Cincinnati is going to spend nearly $2 million to install more parking meters that accept credit cards in addition to coins.  

City Council approved the item Wednesday.

The so called smart meters are already in place in much of downtown.  The additional funding could bring them to more neighborhood locations.

The meter purchases were part of a plan Council approved earlier this year that officially killed a parking lease arrangement the city had negotiated with the Greater Cincinnati Port Authority.

Cincinnati Mayor John Cranley is asking council members to sign off on a motion related to the parking lease with the Greater Cincinnati Port Authority. The measure is currently circulating among council members. It would make major changes to the original plan between the city and the port.

Cranley could publicly release details of the plan Wednesday.

Phillips Edison

The former troubled Kenwood Towne Place, now known as Kenwood Collection will open in the spring of 2015. As it takes shape, Sycamore Township is being proactive to prevent traffic problems.

You don't have to remind Township Board President Tom Weidman how backed up traffic can get in Kenwood around the holidays. He says, "From the first day after Thanksgiving to sometime in January we all have to coexist down there."

The residents who opposed Cincinnati's controversial parking lease are asking the Ohio Supreme Court to hear the case.  

Attorneys filed a notice of appeal Monday and a motion asking for an expedited schedule for the matter.  

In June, the Ohio First District Court of Appeals ruled in favor of Cincinnati on the proposed parking lease to the Port Authority.  In a two-to-one opinion the panel said the lease agreement Council passed in March is not subject to a voter referendum, because it was passed as an emergency ordinance.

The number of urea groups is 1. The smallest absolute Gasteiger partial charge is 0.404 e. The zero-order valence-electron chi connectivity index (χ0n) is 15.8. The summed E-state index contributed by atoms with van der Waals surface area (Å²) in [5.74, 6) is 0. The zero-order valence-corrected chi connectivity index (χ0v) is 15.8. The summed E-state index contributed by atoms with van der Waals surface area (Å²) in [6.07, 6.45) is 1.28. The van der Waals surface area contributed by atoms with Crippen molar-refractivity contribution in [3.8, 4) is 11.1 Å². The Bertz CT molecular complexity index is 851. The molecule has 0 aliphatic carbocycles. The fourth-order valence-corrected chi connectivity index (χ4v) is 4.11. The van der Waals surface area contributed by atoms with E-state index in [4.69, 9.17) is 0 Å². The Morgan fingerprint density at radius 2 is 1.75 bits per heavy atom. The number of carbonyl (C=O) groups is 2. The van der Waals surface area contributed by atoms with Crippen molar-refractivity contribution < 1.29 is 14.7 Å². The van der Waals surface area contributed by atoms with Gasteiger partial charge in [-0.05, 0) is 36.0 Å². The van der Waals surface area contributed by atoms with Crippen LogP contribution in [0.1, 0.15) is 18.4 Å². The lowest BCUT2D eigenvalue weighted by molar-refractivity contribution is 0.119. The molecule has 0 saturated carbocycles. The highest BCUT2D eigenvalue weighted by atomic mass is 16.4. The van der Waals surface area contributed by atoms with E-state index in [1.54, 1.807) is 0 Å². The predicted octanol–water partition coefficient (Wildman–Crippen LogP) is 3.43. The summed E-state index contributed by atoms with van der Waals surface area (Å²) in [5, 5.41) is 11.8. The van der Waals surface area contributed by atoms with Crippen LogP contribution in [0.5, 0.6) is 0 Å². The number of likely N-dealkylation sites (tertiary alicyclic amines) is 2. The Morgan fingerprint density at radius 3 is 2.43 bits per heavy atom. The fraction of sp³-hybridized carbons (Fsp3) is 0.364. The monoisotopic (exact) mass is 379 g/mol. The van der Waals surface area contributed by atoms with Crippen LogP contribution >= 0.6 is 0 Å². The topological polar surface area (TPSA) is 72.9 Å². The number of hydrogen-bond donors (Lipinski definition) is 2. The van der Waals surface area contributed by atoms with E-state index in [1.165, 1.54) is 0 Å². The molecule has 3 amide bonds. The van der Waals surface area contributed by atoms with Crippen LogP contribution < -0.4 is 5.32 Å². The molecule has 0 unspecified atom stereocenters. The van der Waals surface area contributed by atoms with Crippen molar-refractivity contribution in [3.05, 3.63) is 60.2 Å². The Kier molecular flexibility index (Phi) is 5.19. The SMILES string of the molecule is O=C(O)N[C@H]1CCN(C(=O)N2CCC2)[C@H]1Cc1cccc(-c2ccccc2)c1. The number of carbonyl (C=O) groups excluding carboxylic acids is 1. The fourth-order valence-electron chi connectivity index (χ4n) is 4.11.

Update 6/17/13 9:50 PM:  Hamilton County Judge Robert Winkler signed an order Monday dissolving permanent injunction in the Cincinnati parking lease case.  Judge Winkler also entered a judgment in favor of the city and against the plaintiffs.  Costs to be paid by plaintiffs. With permanent injunction dissolved, city officials should have "green light" to sign the parking lease agreement with the Port Authority.

Cincinnati lawyers are making two major arguments as the city appeal’s a judge’s decision that let opponents of the parking lease place the issue on the November ballot.  

In a brief filed Friday with the Ohio First District Court of Appeals city lawyers argued the trial court erred by declaring that all city ordinances are subject to referendum and that the plaintiffs have standing to bring their claims. 

Not surprisingly the attorneys who successfully challenged the Cincinnati parking lease in court are opposed to the city's request for a judge to stay his decision from last month.  

Lawyers Curt Hartman and Chris Finney filed a response in Hamilton County Common Pleas Court Thursday.  

A Hamilton County judge is extending a temporary restraining order (TRO) preventing Cincinnati officials from signing a proposal to lease most of the city's parking facilities to the Port Authority.  

Judge Robert Winkler issued the order Wednesday extending the TRO until April 3.  

Update:  It appears likely five Cincinnati Council members are ready to support the city manager's plan to lease most of the city's parking facilities to the Greater Cincinnati Port Authority and four private companies.  

The Budget and Finance Committee could vote on the issue Monday.  

Council Member Wendell Young confirmed Friday he plans to vote yes and four other members have generally expressed support during recent hearings.

Sarah Ramsey

Two dozen people spoke at a public hearing Monday night on a proposal to lease some of Cincinnati's parking facilities to a private operator.  And all but a couple of them were opposed to the plan. 

Chad Weldishofer owns Queen City Crossfit in Downtown.  He's concerned about the possibility of high rates at parking meters near his business.